How to Avoid Discrimination in Your Job Search
Unfortunately, many applicants fall victim to discrimination when applying for jobs. While most employers have the best of intentions, they still might harbour misconceptions about candidates from different backgrounds or who are of a certain age. Recruiters and employers alike can often be influenced by the following factors:
- Marital status
- Sexual orientation
While we don’t think you should lie about any of the above, practising a bit of discretion might make it easier for you to get your foot in the door.
Both older and younger jobseekers can face age related challenges when it comes to landing a new role. Here's how to avoid age discrimination in your job search:
- Don’t include your date of birth on your CV. This is an unnecessary detail that often invites a certain amount of scrutiny. Let your experience – not your age – speak for itself.
- Be mindful of the language you use. Instead of stating that you’ve had 20 years’ experience as an engineer, cite the minimum required (for example, 7+ years').
- If you’re a recent graduate it’s fine to reference your education, however if you’re an older jobseeker we suggest removing dates from your education and training so your age can’t be predicted.
- When listing your previous experience, don’t go further back than 15 years.
- Don’t include outdated skills or qualifications (e.g. COBOL, voice telephony, O Levels etc.)
- As silly as this might sound, your email client as well as your email address can sometimes give away your age. Hotmail and Yahoo tend to have an older user base, while Gmail is seen as more current. More importantly, try to stay away from stating your date of birth in your email address (e.g. firstname.lastname@example.org). Your name or a variation thereof should suffice.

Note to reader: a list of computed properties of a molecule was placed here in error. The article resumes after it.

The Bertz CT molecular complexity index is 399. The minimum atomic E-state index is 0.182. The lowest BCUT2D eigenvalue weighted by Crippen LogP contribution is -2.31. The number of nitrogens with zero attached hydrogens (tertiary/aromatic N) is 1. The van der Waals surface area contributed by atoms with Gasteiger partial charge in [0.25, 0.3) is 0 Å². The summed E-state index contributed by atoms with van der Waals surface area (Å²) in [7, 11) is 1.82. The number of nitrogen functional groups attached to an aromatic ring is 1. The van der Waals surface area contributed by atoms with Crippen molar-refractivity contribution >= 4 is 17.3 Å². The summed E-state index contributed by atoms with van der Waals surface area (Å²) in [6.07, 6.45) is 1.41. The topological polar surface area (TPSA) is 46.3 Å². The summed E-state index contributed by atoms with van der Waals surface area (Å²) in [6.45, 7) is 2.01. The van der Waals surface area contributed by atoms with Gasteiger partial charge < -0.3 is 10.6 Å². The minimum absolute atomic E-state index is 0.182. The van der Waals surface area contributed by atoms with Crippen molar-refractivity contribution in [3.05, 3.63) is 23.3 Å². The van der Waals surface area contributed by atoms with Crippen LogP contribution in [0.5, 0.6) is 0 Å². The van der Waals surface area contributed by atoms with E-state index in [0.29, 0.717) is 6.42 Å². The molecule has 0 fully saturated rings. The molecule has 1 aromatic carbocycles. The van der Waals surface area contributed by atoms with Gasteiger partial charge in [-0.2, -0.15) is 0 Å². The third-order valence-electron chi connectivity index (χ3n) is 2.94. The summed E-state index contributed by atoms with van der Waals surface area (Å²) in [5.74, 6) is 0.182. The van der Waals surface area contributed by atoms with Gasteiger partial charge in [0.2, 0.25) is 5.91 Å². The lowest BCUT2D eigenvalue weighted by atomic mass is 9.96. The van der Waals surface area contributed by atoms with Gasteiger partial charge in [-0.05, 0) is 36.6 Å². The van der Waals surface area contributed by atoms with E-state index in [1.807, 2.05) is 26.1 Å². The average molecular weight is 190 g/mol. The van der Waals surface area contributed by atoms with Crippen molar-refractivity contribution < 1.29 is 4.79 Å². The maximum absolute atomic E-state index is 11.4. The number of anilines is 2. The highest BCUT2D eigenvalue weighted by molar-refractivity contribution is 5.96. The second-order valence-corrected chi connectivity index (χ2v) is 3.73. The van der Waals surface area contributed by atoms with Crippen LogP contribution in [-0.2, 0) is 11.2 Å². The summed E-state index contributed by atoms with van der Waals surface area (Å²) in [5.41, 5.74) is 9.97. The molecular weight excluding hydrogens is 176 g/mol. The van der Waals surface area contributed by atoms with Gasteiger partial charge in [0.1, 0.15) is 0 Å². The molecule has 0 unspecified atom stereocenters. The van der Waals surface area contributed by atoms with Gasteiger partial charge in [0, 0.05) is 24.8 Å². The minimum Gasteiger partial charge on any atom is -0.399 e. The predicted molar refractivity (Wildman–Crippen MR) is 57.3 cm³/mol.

- Asses the company and the level of experience required by the vacancy. If they’re looking for a recent graduate or an apprentice, alluding to your age shouldn’t be an issue.
Unfortunately, some recruiters and employers discriminate against disabled candidates, whether consciously or not. To avoid this, we suggest the following:
- First determine what the job demands of you, and whether your disability would hold you back. If it doesn’t encroach on your ability to do the job at hand, then you’re not obligated to mention it on your CV or application.
- Pay careful consideration to the language used in the job advert; if they require someone who is active or has a driver’s license, for example, then it might be worth clarifying your position beforehand.
- When you get invited to interview, you might want to ensure they’ll be able to accommodate your needs, depending on what your disability is.
Employers sometimes make assumptions about availability and ambition based on an applicant’s marital status. If you’re single they might assume you’re likelier to work longer hours or accept lower pay. If you’re married and female they might worry that you’ll take time off to start a family. There’s no need to include your marital status on your CV, and it’s seldom a required field on applications.
In short, it’s best to keep your application to the point and let your skills and experience speak for themselves. Details that allude to race, religion or age aren’t necessary, and simply put, have no bearing on your ability to do the job. Don’t give the employer a reason not to consider you – no matter how unfair that reason may be.